Car Accidents Caused by Deer
A deer-vehicle collision occurs just as often as other common factors that lead to automobile accidents on the roadways. An estimated amount of 1.23 million deer-vehicle collisions have occurred in less than a twelve month period between July 2011 and June 2012. Accidents caused by deer have led to over too over two hundred human deaths and billions of dollars’ worth of vehicle damage.
The expansion of US highways and roadways may be a contributing factor of the increase of vehicle deer collisions because they are being built in close and sometimes direct proximity to deer habitats. The time of day in which drivers are traveling can also increase the likelihood of car-deer accidents. In the day time drivers can easily spot a deer than they would during the night hours.
Damage caused to vehicles by a deer or other animal is usually covered under the optional comprehensive portion of most auto insurance policies. The comprehensive portion may slightly vary by insurer but it includes things like, theft, fire, vandalism, and flood damage.How to Prevent Deer-Vehicle Accidents
Most highways and roadways have warning signs posted along the road that will let motorists know when they are traveling in a deer zone. Deers may cross those roadways to move from one area of the habitat to the other. Hunting season can also cause deer’s to move around and possibly enter the roadways. So look for those warning signs and heed them.
When driving in wildlife territory avoid driving at accelerated speeds. Experts suggest that motorist keep their speed at 55mph in good weather conditions. The faster you drive the less reaction time you will have to avoid collision. Your braking time is reduced and the only option you have is to swerve.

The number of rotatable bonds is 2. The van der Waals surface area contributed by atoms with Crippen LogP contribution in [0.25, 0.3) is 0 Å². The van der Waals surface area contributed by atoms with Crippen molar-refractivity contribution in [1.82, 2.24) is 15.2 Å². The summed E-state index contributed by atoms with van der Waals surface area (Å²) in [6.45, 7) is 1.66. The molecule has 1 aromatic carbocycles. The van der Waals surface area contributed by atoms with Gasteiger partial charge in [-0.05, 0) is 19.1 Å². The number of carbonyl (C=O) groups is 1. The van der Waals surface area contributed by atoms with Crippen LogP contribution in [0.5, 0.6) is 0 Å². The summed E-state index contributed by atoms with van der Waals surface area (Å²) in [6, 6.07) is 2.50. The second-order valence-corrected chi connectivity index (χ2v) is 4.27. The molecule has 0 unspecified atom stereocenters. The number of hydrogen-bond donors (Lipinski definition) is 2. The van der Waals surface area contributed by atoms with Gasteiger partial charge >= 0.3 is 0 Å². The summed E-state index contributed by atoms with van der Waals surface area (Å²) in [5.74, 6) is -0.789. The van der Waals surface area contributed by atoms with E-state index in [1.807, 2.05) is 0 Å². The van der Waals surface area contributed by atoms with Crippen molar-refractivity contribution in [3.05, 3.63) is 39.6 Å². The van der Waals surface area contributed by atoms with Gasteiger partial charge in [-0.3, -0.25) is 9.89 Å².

Stay alert and continually observe your surroundings. While driving in deer territory actively scan the grassy areas of the roadway, the shoulders and intersecting roads for wildlife. If you have passengers in your vehicle you can even get them involved.
Observe the behavior the vehicles driving in front of you. Are they slowing down or braking? Do they have their hazardous lights on or are they signaling for you to stop? If so, a deer could possibly cross the road ways so you should immediately stop your vehicle.
If you do happen to spot a deer in the road while driving; stop your car. If there is some distance from you and deer honk your horn in short quick bursts. If your car happens to be up close to the deer avoid honking your harm because this will startle them and they may come charging at your vehicle.
In a situation in which you feel that your car will collide with the deer, brake firmly and avoid swerving into lanes where there are other cars on the road because you can crash into another vehicle. If possible try to steer your car more in the direction that the deer came from because they are less likely to backtrack.